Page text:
Road To The Olympic Games

Cassie Sharpe collects X Games superpipe bronze after breaking thumb

After suffering a broken thumb in Thursday night's first run of the ladies superpipe at the X Games in Aspen, Colo., Canada's Cassie Sharpe re-injured it later in the competition but managed a third-place finish ahead of her Winter Olympics debut.

Canadian has 4 podium finishes this season entering Olympics

Canada's Cassie Sharpe competes in Thursday's superpipe final at the X Games in Aspen, Colo. After breaking her thumb at the end of her first run, she re-injured it later in the competition but managed a third-place finish. (Anna Stonehouse/The Aspen Times via Associated Press)

Cassie Sharpe will carry momentum into her Olympic debut next month.

After suffering a broken thumb in Thursday night's first run of the ladies superpipe at the X Games in Aspen, Colo., the Comox, B.C., freestyle skier re-injured it later in the competition but managed a third-place finish ahead of her Winter Olympics debut.

The 25-year-old talked about how she rebounded to make the podium with a broken thumb and her expectations for the upcoming Olympic Games. 1:34

"I tried doing my most difficult run first," said Sharpe in a statement released by Freestyle Canada. "My last jump was a cork 10 and I broke my thumb again.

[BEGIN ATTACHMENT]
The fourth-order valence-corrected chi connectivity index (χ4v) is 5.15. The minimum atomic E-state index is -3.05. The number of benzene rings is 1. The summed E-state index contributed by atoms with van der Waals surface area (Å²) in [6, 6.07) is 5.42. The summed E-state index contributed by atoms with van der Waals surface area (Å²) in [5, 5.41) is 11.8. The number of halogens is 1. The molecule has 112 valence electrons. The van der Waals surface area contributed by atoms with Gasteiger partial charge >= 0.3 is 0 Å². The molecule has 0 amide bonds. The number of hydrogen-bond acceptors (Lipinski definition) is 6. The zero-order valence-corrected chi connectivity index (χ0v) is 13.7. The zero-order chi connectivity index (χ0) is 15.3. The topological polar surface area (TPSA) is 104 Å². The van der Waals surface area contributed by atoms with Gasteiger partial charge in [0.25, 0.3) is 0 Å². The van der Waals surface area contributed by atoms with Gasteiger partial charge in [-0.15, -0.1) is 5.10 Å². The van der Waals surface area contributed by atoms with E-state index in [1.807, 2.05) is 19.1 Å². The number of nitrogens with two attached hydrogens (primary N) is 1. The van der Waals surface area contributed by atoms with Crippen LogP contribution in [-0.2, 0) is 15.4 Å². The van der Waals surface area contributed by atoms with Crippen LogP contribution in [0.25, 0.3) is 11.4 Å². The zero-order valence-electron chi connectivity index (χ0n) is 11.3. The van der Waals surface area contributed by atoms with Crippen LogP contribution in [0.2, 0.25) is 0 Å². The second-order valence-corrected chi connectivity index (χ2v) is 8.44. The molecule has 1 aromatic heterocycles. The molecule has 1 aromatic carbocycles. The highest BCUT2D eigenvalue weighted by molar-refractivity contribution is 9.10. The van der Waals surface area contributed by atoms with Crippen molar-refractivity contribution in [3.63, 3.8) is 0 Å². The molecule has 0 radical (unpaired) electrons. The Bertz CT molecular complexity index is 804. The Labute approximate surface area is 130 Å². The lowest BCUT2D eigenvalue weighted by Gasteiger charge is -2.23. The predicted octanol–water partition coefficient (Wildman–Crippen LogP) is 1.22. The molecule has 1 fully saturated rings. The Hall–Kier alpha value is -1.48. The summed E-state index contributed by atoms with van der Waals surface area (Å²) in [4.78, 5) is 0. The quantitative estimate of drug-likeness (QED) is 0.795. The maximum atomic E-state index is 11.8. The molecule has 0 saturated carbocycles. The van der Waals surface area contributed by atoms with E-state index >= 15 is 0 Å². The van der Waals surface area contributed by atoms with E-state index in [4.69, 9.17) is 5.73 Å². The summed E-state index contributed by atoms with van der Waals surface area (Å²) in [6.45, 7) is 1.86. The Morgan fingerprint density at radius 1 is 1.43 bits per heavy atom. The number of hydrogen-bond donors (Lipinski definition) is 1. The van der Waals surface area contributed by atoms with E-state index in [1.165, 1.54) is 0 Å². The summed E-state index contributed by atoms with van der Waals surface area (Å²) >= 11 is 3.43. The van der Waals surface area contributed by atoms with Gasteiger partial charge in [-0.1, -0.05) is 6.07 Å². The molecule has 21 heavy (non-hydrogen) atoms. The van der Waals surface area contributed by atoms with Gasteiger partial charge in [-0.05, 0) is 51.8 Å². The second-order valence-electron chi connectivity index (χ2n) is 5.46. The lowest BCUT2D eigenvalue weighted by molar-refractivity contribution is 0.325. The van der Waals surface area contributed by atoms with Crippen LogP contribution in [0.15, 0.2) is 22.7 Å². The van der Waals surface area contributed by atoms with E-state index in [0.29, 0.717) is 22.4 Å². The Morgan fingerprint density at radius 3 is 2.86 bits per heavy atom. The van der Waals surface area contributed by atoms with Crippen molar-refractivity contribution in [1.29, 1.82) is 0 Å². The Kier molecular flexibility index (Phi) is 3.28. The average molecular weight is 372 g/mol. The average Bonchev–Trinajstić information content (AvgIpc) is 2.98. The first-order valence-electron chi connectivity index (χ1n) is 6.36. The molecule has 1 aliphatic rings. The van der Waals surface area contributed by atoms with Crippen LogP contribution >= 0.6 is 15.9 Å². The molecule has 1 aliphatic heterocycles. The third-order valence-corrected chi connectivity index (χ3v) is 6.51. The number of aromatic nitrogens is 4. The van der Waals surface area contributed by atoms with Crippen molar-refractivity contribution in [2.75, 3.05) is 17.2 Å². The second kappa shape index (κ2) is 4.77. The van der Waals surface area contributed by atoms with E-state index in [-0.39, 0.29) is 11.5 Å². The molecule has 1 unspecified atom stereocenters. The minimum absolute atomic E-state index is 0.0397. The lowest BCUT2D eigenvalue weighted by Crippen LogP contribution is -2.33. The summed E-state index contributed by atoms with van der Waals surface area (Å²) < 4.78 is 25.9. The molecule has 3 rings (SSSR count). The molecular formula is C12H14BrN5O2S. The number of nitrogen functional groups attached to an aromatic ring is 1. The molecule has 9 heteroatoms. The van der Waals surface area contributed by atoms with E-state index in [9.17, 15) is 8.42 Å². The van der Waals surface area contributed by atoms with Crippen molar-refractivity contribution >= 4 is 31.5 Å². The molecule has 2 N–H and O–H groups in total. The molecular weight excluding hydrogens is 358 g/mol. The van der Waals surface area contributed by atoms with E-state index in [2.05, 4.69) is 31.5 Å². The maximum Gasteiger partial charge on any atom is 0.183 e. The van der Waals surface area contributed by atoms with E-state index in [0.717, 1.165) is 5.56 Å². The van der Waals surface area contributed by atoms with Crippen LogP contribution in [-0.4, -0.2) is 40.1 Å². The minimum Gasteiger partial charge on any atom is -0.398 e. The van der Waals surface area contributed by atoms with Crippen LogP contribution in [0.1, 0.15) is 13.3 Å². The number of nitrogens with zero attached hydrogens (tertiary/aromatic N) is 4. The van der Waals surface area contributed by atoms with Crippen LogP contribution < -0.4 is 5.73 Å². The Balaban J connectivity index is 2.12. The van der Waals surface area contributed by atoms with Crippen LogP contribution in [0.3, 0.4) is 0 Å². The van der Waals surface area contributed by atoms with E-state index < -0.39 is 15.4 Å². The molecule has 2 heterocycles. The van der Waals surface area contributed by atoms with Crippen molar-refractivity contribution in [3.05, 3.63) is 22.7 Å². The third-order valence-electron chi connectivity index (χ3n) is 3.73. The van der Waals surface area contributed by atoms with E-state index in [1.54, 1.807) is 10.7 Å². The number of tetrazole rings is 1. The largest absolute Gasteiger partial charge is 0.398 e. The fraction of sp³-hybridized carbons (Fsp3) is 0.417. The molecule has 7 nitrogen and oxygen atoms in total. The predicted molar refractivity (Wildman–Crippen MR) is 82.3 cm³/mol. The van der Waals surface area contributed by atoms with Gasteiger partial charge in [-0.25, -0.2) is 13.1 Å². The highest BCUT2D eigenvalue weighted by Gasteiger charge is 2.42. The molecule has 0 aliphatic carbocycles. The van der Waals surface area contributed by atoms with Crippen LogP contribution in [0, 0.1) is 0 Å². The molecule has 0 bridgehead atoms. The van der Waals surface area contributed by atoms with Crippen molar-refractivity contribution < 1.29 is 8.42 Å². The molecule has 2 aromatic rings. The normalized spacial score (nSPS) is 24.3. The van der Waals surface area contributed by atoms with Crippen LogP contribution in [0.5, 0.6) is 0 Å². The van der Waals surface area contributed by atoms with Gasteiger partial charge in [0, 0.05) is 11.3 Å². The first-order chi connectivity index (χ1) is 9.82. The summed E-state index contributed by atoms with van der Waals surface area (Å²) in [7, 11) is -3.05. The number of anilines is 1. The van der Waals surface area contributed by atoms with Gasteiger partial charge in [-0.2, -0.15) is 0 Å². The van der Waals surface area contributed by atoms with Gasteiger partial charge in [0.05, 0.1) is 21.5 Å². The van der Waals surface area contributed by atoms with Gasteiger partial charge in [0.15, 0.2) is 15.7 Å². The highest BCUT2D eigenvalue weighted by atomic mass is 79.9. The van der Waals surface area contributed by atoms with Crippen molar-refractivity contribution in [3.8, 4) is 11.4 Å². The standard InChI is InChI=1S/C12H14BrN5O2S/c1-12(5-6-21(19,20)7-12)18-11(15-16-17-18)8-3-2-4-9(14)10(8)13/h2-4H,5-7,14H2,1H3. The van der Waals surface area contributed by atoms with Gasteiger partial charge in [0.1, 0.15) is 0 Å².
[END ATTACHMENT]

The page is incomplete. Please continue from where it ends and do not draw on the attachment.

"For my second run, I was still a little shaken. But for the third run, I was back on track and managed to focus on what I needed to do."

Sharpe, 25, broke her thumb at the end of Thursday's first run and sported a splint for the remainder of the competition.

It is her fourth podium of the season and second X Games medal.

The 2015 world silver medallist hasn't had much luck in the health department at Aspen, where Sharpe unknowingly competed with a stress fracture in her back and placed fourth at her X Games debut in January 2016.

Canadian finishes 3rd in Aspen with a score of 88.66 points. 2:04

A month later, she won X Games gold in Oslo while wearing a back brace.

Last March, Sharpe broke a thumb in qualifying at a World Cup event in Tignes, France, where she won gold and became the first woman to ever land a switch cork 720 in competition.

Healing time

She opened this season with a win in Cardrona, New Zealand, and earlier this month stood atop the podium in Snowmass, Colo. Sharpe had won gold in between at the Dew Tour.

Sharpe will have some time to heal this time around before the ladies halfpipe qualifications in Pyeonchang on Feb. 19, followed by the final the next day.

Elsewhere Thursday, Mike Riddle of Sherwood Park, Alta., led a trio of top-10 halfpipe finishes by Canadian men with a fourth-place finish, narrowly missing his first X games medal in 12 years. Calgary's Noah Bowman was sixth and Simon d'Artois of Whistler, B.C., seventh.

Riddle spoke about getting a second chance to represent his country on the world stage. 1:36

About the Author

Doug Harrison

Doug Harrison has covered the professional and amateur scene as a senior writer for CBC Sports since 2003. Previously, the Burlington, Ont., native covered the NHL and other leagues for Faceoff.com. Follow the award-winning journalist @harrisoncbc

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